“Crude oil or raw steel or commercial real estate, none of those things are in the CPI, but gasoline, bananas, your rent that you pay -- all those things are,” said Steve Reed, an economist for the Consumer Price Index. Every month, the CPI looks at 60,000 to 80,000 prices on a range of items from 75 locations around the country.

“That gives us this big pile of prices. And then we take that big pile of prices and sort of compare it to the previous pile of prices and see how much they’ve gone up,” Reed said.

The CPI reports Americans paid an average of $3.25 for a gallon of whole milk in July 2020. A year later, that price was up to $3.63. Today, the average is $4.15.

Find prices of items in the Consumer Price Index by clicking this link.

The CPI is not only used to help you understand what is costing more. It also helps businesses make decisions.

“Maybe landlords are using it to raise their rent or bosses who are using it to give their employees raises or people in the financial world who are interested in what’s happening with inflation,” said Reed.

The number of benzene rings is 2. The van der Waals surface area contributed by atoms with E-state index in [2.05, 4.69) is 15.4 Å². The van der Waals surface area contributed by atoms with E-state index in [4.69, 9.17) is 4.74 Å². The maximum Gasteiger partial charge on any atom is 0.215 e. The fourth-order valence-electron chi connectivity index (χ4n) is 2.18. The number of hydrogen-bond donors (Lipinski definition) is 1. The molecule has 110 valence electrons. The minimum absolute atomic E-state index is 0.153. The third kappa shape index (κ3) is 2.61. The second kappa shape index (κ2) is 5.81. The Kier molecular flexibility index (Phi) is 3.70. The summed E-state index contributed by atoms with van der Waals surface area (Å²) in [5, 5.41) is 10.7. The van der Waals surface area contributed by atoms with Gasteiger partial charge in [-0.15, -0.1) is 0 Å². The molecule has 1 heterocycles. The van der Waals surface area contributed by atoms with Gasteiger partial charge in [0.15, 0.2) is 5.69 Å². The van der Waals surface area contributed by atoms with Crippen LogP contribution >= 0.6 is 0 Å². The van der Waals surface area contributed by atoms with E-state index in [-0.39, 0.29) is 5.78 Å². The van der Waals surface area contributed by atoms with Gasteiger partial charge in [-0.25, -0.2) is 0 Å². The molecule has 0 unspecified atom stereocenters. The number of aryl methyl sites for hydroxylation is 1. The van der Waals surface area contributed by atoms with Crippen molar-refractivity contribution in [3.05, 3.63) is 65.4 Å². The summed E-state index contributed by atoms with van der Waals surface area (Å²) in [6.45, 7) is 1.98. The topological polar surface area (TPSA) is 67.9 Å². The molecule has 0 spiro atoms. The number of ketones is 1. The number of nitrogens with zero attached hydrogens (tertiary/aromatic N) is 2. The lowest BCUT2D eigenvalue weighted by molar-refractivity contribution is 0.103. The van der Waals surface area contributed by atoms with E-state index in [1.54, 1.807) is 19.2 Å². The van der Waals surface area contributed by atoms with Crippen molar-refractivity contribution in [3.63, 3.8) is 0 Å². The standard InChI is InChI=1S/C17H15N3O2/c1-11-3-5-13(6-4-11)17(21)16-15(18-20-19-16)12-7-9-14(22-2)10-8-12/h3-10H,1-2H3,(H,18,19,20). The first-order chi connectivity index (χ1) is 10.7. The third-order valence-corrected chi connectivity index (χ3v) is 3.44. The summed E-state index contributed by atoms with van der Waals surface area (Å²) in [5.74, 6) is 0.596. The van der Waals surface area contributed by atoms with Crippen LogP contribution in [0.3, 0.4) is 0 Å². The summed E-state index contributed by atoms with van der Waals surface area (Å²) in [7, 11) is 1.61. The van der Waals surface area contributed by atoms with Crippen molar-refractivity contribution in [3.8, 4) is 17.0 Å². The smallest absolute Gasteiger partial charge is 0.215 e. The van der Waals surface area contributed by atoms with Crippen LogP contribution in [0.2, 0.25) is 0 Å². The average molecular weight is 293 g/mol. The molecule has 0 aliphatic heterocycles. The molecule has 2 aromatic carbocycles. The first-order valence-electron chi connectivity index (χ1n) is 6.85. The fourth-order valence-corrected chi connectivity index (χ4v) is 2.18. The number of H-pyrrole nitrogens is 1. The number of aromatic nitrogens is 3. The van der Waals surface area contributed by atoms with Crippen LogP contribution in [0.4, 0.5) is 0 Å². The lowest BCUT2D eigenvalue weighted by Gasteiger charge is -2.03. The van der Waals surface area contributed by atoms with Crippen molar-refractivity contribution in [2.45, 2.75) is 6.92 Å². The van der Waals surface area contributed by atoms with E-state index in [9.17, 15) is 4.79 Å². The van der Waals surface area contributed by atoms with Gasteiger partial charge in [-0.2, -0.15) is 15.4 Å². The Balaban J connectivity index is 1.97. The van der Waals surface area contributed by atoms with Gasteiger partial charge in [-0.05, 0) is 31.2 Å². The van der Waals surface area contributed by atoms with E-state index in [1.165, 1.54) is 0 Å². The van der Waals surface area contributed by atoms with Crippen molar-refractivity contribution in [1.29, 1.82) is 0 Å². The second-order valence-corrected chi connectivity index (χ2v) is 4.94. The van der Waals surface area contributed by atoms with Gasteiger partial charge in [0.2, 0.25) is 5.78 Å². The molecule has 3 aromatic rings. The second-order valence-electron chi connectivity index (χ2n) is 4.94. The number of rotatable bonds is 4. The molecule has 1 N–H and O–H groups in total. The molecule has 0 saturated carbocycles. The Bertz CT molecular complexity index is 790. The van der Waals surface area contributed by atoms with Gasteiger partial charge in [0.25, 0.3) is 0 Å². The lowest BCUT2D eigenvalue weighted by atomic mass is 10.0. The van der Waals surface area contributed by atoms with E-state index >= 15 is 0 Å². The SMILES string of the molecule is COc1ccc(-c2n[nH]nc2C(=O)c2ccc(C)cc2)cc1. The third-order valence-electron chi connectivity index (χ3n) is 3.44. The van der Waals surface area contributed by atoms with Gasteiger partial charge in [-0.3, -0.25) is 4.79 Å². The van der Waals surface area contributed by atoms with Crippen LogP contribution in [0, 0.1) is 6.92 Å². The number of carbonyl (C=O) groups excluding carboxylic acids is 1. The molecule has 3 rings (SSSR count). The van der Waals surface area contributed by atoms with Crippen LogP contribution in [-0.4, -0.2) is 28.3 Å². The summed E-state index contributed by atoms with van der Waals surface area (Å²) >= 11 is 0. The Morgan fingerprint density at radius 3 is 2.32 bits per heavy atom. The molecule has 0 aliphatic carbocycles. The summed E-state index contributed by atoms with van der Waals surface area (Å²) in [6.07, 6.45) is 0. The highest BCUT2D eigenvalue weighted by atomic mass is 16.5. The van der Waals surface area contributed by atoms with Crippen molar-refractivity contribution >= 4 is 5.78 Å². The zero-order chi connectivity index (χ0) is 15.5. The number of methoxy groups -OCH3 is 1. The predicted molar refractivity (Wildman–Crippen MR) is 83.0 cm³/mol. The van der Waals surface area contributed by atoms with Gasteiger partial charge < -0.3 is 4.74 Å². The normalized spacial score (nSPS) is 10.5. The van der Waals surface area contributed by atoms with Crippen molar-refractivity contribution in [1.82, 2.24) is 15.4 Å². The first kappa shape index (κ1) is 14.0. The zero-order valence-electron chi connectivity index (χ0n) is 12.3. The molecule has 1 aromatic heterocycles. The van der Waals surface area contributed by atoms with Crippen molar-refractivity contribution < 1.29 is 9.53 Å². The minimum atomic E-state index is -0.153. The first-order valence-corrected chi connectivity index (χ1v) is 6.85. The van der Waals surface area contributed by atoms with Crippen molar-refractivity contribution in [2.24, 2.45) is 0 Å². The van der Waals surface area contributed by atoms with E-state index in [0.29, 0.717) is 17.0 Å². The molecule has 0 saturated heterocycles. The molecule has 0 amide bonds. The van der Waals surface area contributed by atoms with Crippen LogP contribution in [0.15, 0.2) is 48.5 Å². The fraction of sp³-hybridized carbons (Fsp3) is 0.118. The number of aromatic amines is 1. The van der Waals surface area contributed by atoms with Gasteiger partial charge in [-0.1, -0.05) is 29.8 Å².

Social Security recipients also get a cost of living adjustment yearly based on the CPI.

The Federal Reserve

The current inflation rate of 8.5% is the highest America has seen in 40 years. The Federal Reserve has taken steps to try and fix it by raising interest rates.

The Fed has raised rates twice this year, resulting in the current range of 2.25% to 2.5% interest. Their goal is to discourage people from borrowing and spending money.

“The belief is that the economy is running too hot, that there’s too much demand, and we need to sort of quell that demand. And rising interest rates will do that,” said Tunstall.

It could take time to see the progress, though.

“It’s not like instantaneously when the Federal Reserve raises interest rates -- immediately the economy slows down. It’s like driving a supertanker, right? Takes time to make a turn to the left or the right,” said Macpherson.